1. 4.6.1. Configuring with ReleaseInstanceMode.None
        2. 4.6.2. Configuring with ReleaseInstanceMode.BeforeCall
        3. 4.6.3. Configuring with ReleaseInstanceMode.AfterCall
        4. 4.6.4. Configuring with ReleaseInstanceMode.BeforeAndAfterCall
        5. 4.6.5. Explicit Deactivation
        6. 4.6.6. Using Instance Deactivation
      7. 4.7. Throttling
        1. 4.7.1. Configuring Throttling
          1. 4.7.1.1. Administrative throttling
          2. 4.7.1.2. Programmatic throttling
          3. 4.7.1.3. Streamlining with ServiceHost<T>
          4. 4.7.1.4. Reading throttled values
        2. 4.7.2. Throttled Connections in the Binding
    9. 5. Operations
      1. 5.1. Request-Reply Operations
      2. 5.2. One-Way Operations
        1. 5.2.1. Configuring One-Way Operations
        2. 5.2.2. One-Way Operations and Reliability
        3. 5.2.3. One-Way Operations and Sessionful Services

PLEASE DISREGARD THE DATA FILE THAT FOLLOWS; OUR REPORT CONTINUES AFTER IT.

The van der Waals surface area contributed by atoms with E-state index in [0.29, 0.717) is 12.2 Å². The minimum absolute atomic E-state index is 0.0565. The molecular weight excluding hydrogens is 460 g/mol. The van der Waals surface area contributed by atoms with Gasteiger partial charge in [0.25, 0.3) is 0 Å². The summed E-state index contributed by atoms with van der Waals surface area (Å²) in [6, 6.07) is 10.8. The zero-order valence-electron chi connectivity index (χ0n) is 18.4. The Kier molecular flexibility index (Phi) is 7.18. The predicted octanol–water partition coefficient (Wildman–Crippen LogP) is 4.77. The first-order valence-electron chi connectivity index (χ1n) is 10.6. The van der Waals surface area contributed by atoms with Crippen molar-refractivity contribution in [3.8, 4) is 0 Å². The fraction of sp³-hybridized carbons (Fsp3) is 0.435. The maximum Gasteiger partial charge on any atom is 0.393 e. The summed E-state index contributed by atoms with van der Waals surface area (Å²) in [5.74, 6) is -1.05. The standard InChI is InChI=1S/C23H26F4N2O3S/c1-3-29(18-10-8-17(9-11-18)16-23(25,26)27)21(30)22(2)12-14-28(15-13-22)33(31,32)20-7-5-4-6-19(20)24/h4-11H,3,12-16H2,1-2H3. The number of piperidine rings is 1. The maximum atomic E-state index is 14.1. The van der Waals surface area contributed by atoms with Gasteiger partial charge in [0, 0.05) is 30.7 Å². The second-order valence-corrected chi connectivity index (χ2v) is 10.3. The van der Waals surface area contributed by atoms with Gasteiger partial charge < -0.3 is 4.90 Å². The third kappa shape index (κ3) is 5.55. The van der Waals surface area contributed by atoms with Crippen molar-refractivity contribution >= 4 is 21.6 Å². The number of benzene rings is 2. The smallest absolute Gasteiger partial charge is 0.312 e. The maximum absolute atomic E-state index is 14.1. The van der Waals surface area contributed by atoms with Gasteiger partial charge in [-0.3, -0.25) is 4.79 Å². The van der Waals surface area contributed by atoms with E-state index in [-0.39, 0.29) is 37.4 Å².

4. 5.2.4. One-Way Operations and Exceptions
          1. 5.2.4.1. Per-call services and one-way exceptions
          2. 5.2.4.2. Sessionful services and one-way exceptions
      3. 5.3. Callback Operations
        1. 5.3.1. Callback Contract
        2. 5.3.2. Client Callback Setup
          1. 5.3.2.1. Duplex proxy
        3. 5.3.3. Service-Side Callback Invocation
          1. 5.3.3.1. Callback reentrancy
        4. 5.3.4. Callback Connection Management
          1. 5.3.4.1. Connection management and instance mode
        5. 5.3.5. Duplex Proxy and Type Safety
        6. 5.3.6. Duplex Factory
        7. 5.3.7. Callback Contract Hierarchy
        8. 5.3.8. Callback, Ports, and Channels
          1. 5.3.8.1. Assigning a callback address
          2. 5.3.8.2. Assigning callback address declaratively
      4. 5.4. Events
      5. 5.5. Streaming
        1. 5.5.1. I/O Streams
        2. 5.5.2. Streaming and Binding
        3. 5.5.3. Streaming and Transport
        4. 5.5.4. Stream Management
    10. 6. Faults
      1. 6.1. Errors and Exceptions